Unless you don’t like dogs, there is no disputing the old adage that a dog is man’s best friend. They are faithful companions and give a lot of pleasure to their owners. Since pre-historic times the history of man and dogs has been inter-twined and there is no reason that nowadays those confined to a wheelchair should be denied the comfort of a canine companion.
But what dogs are most suited for wheelchair users? Look at any forum and you will find a bewildering array of suggestions from little dogs such as Yorkshire Terriers to bigger dogs like German Shepherds. There are pluses and minuses for every breed so here Chartwell, the specialist insurance broker for all aspects of the world of those with disabilities, takes a look what to consider when looking for a dog for a wheelchair user.
Firstly there is exercise to consider. Do you intend to walk the dog yourself from an electric wheelchair or do you have a carer, friend or family member to do this for you? Paradoxically, it doesn’t follow that the smaller the dog the less exercise it needs. Some small dogs such as Jack Russells can run around all day. A bigger dog such as a retired Greyhound is remarkably lazy and can be content with one good run a day. They are not known as the 40mph couch potatoes for nothing!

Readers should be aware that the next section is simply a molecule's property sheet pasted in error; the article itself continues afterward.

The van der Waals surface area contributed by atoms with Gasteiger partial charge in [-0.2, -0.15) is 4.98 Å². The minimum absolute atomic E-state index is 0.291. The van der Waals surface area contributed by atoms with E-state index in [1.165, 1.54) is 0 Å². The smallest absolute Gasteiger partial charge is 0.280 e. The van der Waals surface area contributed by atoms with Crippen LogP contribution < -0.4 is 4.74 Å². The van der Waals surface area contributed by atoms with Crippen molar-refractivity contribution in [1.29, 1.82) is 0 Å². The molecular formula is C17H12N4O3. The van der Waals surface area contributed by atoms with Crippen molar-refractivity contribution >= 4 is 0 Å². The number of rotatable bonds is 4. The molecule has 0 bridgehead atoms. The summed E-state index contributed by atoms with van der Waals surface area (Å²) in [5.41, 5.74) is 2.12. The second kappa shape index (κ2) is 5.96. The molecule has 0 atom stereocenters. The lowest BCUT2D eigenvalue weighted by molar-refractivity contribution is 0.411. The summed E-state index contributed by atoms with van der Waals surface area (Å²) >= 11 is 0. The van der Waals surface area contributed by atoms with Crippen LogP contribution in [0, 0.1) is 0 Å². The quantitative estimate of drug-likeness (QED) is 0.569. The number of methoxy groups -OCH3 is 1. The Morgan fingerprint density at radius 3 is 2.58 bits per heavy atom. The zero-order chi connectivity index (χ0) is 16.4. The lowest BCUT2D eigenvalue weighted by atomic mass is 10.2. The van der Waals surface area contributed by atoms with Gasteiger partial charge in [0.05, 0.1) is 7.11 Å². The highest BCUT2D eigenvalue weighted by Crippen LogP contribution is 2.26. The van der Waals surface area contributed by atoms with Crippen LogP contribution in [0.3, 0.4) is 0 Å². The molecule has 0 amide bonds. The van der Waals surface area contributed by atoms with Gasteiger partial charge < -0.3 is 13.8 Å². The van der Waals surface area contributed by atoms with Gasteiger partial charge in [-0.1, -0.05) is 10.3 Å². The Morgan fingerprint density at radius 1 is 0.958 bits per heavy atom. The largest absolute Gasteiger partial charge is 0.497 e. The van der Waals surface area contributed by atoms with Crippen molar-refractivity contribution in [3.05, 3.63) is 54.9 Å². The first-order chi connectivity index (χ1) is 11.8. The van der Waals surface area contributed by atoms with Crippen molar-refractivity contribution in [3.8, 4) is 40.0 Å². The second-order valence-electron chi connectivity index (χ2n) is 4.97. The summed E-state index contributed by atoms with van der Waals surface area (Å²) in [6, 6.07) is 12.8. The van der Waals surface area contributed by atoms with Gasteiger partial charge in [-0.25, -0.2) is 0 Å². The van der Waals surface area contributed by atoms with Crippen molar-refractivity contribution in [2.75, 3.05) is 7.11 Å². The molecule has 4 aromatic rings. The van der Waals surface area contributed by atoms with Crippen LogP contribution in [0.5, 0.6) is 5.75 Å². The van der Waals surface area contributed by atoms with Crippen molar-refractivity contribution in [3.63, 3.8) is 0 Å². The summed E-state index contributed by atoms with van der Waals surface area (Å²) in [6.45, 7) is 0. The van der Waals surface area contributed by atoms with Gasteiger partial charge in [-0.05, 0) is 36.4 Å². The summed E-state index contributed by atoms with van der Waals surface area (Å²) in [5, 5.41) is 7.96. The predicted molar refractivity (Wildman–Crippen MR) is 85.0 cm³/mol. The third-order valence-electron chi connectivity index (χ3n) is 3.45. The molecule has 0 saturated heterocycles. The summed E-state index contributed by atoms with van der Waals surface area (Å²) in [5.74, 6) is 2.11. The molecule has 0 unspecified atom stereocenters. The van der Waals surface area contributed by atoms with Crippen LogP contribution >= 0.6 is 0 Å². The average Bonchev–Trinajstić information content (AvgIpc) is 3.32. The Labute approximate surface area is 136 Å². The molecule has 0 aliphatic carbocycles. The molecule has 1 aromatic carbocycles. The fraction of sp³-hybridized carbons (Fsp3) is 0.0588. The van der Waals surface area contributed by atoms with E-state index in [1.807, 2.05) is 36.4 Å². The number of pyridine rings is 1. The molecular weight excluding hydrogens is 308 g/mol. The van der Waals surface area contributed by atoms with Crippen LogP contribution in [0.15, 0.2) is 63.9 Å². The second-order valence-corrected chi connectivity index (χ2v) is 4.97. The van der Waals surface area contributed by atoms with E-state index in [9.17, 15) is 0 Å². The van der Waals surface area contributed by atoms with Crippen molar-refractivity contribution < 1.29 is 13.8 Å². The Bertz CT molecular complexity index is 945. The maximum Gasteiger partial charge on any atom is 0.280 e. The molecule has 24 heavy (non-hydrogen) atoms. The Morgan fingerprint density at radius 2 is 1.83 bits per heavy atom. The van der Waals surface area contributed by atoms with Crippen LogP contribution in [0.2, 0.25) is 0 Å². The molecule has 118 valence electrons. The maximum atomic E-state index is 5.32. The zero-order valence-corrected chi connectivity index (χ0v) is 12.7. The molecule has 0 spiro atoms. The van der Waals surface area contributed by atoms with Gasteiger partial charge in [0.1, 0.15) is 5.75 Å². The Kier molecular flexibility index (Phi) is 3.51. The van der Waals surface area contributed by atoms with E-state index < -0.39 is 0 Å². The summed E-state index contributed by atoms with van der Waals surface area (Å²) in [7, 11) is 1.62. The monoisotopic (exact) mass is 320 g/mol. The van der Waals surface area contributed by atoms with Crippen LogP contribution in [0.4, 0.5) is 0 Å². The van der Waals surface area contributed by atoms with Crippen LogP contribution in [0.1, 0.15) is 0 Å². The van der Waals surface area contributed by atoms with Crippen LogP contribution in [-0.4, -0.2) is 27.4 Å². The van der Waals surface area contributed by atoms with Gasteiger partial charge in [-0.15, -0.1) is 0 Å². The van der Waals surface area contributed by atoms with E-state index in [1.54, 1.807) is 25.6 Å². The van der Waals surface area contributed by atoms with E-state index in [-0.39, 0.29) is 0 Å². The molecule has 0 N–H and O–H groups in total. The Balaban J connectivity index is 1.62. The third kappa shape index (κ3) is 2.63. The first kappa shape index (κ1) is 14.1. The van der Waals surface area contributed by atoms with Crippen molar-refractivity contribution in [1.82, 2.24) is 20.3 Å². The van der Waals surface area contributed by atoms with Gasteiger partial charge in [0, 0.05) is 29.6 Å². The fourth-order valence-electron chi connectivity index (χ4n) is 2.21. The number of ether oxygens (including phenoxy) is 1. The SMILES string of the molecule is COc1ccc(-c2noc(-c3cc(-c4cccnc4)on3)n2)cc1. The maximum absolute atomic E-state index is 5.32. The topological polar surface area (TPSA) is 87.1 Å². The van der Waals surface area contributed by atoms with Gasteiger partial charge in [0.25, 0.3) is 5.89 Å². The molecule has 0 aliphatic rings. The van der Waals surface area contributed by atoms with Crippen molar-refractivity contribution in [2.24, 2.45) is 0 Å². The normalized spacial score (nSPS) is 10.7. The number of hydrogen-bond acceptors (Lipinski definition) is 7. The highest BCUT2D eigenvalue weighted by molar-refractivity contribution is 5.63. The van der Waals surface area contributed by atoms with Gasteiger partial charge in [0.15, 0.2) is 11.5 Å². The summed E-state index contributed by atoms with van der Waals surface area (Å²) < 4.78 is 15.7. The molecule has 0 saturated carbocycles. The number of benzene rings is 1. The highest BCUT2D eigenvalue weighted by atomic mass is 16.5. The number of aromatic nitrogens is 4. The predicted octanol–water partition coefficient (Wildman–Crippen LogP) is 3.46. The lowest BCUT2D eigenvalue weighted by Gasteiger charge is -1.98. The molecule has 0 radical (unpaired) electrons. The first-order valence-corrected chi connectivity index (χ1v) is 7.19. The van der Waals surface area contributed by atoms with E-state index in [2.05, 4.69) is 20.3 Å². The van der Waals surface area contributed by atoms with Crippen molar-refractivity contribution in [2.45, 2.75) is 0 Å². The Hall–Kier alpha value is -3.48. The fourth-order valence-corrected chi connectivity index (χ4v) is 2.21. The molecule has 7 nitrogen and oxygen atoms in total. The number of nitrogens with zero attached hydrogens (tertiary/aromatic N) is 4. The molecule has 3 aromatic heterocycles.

Then there’s eye contact and communication. A smaller dog can sit in your lap, but a bigger dog’s head will be more likely to be a similar height to you making for better empathy between the two of you.
Grooming is another consideration. Are you able to groom a long-haired dog such as a Rough Collie, or would you be better suited with a short-haired breed that requires less heavy and frequent brushing? Of course there are professional dog groomers who could help you out if your budget stretches that far.
And your dog can help you. Some dogs can be trained to help with routine tasks such as taking clothes out of the washing machine, grabbing hard to reach items and helping open doors. Labradors are often used in this way but they do have a tendency to run to fat if not exercised properly. Dogs for the Disabled is a charity that trains and places assistance dogs.
Where will you find your ideal dog? There are many rescue dogs throughout the UK waiting for suitable homes. Some are older dogs whose owners have died or can no longer care for them and these make excellent pets for wheelchair users. All breed-specific mentions here link through to the relevant rescue organisations. Sites like The Dog Rescue Pages have links to rescue centres. If you contact a reputable rescue organisation they will have vetted the dog before rehoming so they know its faults and failings as well as its redeeming characteristics. Someone from the rescue will visit you and make sure you and the dog are ideally suited before the rehoming takes place. They also offer back-up for the settling – in period and beyond.